Today as we remember an unprecedented night exactly one year ago when two people died biking in San Francisco, we are mourning yet another loss. City action is urgently needed to prevent further bloodshed by San Franciscans simply trying to commute, run errands, and see friends and family.
Moises Chavez, 51, endeavored to bike through the intersection of Alemany Boulevard and Silver Avenue (pictured above) shortly after 5:30 p.m. on Tuesday, June 20. There, he was struck by a person turning their vehicle through the intersection. Police indicate that the person driving stayed at the scene and cooperated with investigators. Emergency responders took Moises to San Francisco General Hospital where he succumbed to his injuries.
With the deepest sympathies, our hearts go out to everyone mourning this tragic loss of life, including family and friends of the departed, community members in the Mission Terrace neighborhood, and people who bike across San Francisco.
Blood was spilled on San Francisco’s streets again this week, and make no mistake: this crash was preventable.
Alemany Boulevard is identified by the San Francisco Department of Public Health as a high-injury corridor: it is among the 12 percent of San Francisco streets where 70 percent of severe and fatal collisions occur. The latest public data, from 2007-2011, show three collisions reported at this exact intersection involving people biking.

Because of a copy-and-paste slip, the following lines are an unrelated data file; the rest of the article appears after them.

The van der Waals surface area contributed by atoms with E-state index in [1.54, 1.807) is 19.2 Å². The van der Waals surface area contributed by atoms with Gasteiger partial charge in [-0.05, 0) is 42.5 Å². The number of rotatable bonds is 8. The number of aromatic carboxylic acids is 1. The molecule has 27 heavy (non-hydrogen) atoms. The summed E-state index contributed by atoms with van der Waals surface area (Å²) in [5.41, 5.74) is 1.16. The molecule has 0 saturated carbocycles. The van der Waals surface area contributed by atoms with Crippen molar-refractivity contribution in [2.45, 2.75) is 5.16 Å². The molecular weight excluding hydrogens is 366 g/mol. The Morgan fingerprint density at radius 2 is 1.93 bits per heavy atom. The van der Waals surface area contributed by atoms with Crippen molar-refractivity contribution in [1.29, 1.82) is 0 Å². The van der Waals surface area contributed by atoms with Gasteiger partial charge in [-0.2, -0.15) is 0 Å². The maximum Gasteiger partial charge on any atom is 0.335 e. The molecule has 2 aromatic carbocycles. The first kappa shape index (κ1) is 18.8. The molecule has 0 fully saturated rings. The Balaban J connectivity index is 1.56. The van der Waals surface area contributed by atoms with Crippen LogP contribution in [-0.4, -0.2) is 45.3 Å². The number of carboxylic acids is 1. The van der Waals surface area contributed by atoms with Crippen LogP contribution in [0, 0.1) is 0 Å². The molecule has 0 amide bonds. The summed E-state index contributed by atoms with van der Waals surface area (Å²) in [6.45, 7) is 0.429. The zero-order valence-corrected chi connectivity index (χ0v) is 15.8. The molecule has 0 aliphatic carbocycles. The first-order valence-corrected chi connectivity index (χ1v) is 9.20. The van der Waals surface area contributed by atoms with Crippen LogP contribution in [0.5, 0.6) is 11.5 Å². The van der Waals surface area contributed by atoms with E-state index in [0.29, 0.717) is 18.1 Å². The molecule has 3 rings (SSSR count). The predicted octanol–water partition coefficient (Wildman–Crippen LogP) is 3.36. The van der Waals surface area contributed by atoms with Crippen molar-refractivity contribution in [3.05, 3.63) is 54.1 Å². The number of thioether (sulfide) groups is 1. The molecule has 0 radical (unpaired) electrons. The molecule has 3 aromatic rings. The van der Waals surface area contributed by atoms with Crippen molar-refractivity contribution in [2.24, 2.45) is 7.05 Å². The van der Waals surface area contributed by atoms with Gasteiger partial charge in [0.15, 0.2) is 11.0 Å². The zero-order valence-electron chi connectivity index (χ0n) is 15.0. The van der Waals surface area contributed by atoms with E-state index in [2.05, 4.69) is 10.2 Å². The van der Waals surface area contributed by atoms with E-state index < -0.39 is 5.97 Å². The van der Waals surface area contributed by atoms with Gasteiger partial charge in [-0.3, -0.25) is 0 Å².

Without an appropriate response to these collisions, another occurred on Tuesday. Tragically, it proved fatal.
The SF Bicycle Coalition calls on the City to identify, fund and construct the next three physically protected bike lane projects along high-injury corridors like Alemany Boulevard over the next nine months. Following the Executive Directive issued by Mayor Ed Lee after two people died biking on June 22, 2016, the City proved its ability to promptly deliver such life-saving safety improvements, despite other projects mired in years of delays.
Moises deserved better, as do all who knew and loved him. City leaders should seek to honor his memory and take the steps necessary to prevent further loss of life on our streets.
Like Alemany Boulevard, there are too many bike routes on high-injury corridors that have no plans for safety improvements, from Valencia Street to Ocean Avenue to Bayshore Boulevard. The City’s own data shows that high-injury corridors are present in every part of San Francisco and are disproportionately travelled by seniors, communities of color, families and people getting by on limited means. They deserve better, and delivering better is merely a question of City leadership and fortitude.
Make your voice heard. Tell City leaders that immediate action must be taken to ensure safety for all.